Is this the first time that the print out has not reached "5" and the crash occurs at the last parsing?

I will test, but I think that strtok should have handled the mangled string without crashing on a UNO and just reported strange or NULL values.

The behaviour of strtok in the esp8266 environment continues to interest me.
Title: Re: Serial Input Basics: example 5, question
Post by: brice3010 on Jan 19, 2019, 06:54 pm
Before getting into error checking and checksums, I want to understand a bit more about what is going on.

Please describe more about the "crash". Did the ESP freeze, reset, ?
The parsing index went to 4, meaning that when parsing the 4th value (the first integer after 3 floats) it went good, and the crash occured at next value, the second integer:

actual data: 4 1 . 6 7 , 2 ⸮ 0 , 2 , A .
ASCII data: 52 49 46 54 55 44 50 255 48 44 50 44 65 46 0 0 0 0 0 0 0 0 0 0 0 0 0 0 0 0 0 0 0 0 0 0 0 0 0 0 0 0 0 0 0 0 0 0 0 0 0 0 0 0 0 0 0 0 0 0 0 0 0 0
 1  2  3  4

Then "exception 28" occured, a stack dump showed up, and the ESP8266 automatically restarted and continued.


There is a lot more wrong with this data than an incorrect character. There are a missing 9 or 10 bytes. A simple test for message length would have picked this up. It looks like thee was a failure of the temperature and voltage readings. Perhaps they can be tested for correctness when measured.
Interesting. What I will do is limit to one transmitter and connect that too to a serial monitor and readout whatever is being transmitted.

Is this the first time that the print out has not reached "5" and the crash occurs at the last parsing?
Yes, at least on this run (10hrs so far with this one crash).

I will test, but I think that strtok should have handled the mangled string without crashing on a UNO and just reported strange or NULL values.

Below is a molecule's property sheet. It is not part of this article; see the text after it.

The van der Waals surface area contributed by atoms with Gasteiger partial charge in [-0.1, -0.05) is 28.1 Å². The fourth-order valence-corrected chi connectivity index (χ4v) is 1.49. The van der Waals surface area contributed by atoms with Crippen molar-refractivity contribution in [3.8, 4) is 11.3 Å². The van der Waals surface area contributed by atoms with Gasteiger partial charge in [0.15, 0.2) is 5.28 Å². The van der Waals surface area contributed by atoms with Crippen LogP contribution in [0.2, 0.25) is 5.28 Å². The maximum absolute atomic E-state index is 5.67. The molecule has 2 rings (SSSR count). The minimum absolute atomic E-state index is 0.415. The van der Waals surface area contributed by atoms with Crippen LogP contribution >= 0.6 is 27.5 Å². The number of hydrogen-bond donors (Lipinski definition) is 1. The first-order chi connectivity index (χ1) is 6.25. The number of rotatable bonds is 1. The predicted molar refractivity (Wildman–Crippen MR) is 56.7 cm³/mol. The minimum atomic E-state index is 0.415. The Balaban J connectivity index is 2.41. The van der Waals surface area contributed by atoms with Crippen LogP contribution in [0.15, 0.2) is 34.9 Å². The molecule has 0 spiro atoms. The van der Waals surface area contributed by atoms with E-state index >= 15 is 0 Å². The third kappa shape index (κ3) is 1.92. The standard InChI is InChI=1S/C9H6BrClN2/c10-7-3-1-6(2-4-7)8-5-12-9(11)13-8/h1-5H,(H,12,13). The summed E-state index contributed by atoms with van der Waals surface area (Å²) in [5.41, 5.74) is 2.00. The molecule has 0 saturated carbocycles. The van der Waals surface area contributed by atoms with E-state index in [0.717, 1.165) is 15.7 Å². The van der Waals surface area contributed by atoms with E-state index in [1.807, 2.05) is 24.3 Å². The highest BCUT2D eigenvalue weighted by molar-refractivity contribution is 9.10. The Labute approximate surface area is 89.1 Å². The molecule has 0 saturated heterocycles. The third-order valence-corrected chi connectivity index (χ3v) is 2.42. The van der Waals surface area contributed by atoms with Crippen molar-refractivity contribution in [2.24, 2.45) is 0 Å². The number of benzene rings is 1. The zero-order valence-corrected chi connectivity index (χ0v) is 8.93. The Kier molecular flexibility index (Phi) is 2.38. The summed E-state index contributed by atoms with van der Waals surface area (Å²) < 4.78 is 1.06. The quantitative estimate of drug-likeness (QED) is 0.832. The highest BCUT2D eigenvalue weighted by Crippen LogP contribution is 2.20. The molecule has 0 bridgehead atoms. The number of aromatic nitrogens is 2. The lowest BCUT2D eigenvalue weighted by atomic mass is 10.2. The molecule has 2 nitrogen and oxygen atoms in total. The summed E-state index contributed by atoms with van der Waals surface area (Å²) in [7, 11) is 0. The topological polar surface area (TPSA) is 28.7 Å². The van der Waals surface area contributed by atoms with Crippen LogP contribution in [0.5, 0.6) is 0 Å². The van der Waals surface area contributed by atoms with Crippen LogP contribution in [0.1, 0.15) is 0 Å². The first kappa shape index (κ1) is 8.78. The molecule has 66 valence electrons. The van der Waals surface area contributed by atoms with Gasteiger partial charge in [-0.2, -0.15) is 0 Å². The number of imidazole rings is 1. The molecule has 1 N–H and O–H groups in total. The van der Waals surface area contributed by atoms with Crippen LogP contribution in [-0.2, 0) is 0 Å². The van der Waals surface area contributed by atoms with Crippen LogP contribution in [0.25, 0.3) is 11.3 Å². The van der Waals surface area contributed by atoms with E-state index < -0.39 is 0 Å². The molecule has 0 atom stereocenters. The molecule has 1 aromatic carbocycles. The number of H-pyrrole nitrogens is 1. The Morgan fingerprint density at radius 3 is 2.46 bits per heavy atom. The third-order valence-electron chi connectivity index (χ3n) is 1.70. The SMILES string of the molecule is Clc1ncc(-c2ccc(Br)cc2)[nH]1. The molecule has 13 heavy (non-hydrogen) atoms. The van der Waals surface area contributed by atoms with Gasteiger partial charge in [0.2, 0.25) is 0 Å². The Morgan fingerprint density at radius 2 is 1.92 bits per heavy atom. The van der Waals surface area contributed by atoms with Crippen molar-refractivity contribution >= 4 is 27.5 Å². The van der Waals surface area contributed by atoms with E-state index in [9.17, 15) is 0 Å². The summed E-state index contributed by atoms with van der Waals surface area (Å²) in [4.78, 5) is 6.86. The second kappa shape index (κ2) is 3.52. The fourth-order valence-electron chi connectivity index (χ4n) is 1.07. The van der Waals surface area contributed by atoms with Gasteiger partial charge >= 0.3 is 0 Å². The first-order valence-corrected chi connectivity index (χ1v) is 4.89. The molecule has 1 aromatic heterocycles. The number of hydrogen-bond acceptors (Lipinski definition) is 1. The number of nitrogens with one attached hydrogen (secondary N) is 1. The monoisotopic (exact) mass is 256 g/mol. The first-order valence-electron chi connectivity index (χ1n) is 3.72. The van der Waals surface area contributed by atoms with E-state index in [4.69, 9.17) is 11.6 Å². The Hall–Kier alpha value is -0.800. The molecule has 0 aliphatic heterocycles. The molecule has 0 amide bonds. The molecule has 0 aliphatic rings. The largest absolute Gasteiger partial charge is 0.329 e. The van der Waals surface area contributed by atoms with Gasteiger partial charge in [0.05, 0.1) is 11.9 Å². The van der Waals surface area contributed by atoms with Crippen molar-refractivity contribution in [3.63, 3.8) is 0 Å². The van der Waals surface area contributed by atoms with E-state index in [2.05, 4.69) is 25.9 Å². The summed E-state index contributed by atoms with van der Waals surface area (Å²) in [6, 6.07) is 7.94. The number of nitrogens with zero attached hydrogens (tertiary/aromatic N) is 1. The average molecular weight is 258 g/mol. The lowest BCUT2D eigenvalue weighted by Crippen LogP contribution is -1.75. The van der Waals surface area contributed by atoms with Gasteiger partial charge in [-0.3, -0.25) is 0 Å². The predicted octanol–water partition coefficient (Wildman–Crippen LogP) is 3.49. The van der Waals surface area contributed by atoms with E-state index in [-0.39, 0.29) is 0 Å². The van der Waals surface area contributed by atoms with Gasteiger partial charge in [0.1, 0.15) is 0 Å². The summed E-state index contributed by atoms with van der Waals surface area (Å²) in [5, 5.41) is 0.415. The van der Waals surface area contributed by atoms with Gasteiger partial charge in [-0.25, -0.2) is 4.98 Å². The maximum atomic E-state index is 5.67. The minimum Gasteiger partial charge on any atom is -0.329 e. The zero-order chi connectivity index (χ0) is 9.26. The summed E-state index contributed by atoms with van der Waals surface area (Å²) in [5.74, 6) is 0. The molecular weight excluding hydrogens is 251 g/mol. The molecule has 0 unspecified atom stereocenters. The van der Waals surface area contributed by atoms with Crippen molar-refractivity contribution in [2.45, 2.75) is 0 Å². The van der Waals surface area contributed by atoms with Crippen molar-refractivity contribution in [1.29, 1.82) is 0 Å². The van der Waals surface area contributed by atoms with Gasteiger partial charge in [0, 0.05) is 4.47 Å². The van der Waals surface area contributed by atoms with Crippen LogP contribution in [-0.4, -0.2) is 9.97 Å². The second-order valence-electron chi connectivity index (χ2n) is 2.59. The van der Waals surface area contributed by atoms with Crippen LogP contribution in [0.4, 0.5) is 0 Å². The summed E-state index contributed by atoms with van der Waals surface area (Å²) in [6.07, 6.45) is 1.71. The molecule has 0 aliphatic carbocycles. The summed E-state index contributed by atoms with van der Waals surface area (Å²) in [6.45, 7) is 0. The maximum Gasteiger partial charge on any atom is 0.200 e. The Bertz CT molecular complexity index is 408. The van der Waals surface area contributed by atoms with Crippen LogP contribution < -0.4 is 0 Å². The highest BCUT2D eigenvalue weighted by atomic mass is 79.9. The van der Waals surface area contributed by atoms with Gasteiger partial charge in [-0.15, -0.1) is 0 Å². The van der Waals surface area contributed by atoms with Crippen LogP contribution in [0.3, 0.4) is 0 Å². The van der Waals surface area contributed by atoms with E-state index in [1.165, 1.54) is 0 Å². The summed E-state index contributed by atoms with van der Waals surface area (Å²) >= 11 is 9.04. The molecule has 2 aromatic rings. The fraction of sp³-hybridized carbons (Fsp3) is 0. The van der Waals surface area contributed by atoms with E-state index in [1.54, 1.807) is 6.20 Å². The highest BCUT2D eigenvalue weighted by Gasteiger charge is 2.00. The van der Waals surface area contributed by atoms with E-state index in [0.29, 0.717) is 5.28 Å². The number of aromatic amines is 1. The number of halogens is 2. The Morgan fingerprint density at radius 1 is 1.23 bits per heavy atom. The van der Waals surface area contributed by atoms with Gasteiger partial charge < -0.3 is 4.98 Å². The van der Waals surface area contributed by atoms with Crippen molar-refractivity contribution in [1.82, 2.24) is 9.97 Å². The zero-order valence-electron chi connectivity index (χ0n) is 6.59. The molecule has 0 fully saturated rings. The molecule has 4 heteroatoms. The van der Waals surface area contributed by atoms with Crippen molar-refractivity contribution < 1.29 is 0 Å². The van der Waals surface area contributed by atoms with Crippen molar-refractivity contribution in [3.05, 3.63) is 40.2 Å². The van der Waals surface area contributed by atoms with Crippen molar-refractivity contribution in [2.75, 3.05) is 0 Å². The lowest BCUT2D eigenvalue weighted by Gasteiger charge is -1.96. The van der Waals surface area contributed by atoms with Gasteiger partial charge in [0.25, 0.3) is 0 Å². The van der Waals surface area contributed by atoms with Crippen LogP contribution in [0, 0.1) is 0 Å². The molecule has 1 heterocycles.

The behaviour of strtok in the esp8266 environment continues to interest me.
That pleases me; the ESP8266 has so much potential it would be nice to get this sorted out.
Title: Re: Serial Input Basics: example 5, question
Post by: Deva_Rishi on Jan 19, 2019, 07:58 pm
The wire.h is used in the original program to accomodate use of I2C
Well while we are not using it, comment it out

How would you suggest to improve this?
at the very least let's send information about how often this situation occurs to the Serial for now.

Quote
Question 1: the appearance of < in the message x+1 still puzzles me. Is there any possible explanation?
The explanation that somehow there may be overlapping messages, due to an endmarker not being received.
Quote
During the 6 hours the test currently runs one crash occured:

actual message: 4 1 . 6 7 , 2 ⸮ 0 , 2 , A .

ASCII message: 52 49 46 54 55 44 50 255 48 44 50 44 65 46 0 0 0 0 0 0 0 0 0 0 0 0 0 0 0 0 0 0 0 0 0 0 0 0 0 0 0 0 0 0 0 0 0 0 0 0 0 0 0 0 0 0 0 0 0 0 0 0 0 0
255 ?? that was never sent, your transmission-reception is corrupted ! I want to know your complete hardware setup. How long are your cables how are they powered and how are they shielded ? I was going from the point of view that you had it in a 'lab' setup using the low BAUD-rate but not depending on it, but now i am no longer sure. If the bits being received are not the same as the ones being sent then all the other work and suggestions are pointless other than for educational purpose.
Title: Re: Serial Input Basics: example 5, question
Post by: Robin2 on Jan 19, 2019, 10:11 pm
As far as I can see whatever is the problem it is not a fault with my Serial Input Basics (http://forum.arduino.cc/index.php?topic=396450.0)

There are too many cooks paddling around in this soup so I'm gonna drop out.

Just one last thought ... any time I have found myself with a significant programming problem the solution has ALWAYS involved making things simpler and shorter.

...R
Title: Re: Serial Input Basics: example 5, question
Post by: brice3010 on Jan 19, 2019, 10:34 pm
As far as I can see whatever is the problem it is not a fault with my Serial Input Basics (http://forum.arduino.cc/index.php?topic=396450.0)

There are too many cooks paddling around in this soup so I'm gonna drop out.

Just one last thought ... any time I have found myself with a significant programming problem the solution has ALWAYS involved making things simpler and shorter.

...R
I am sorry to read this but I understand. Sad because this is not of my making. Can you please give your input how to program the calculated XOR at transmission and at reception?
Title: Re: Serial Input Basics: example 5, question
Post by: Whandall on Jan 20, 2019, 12:48 am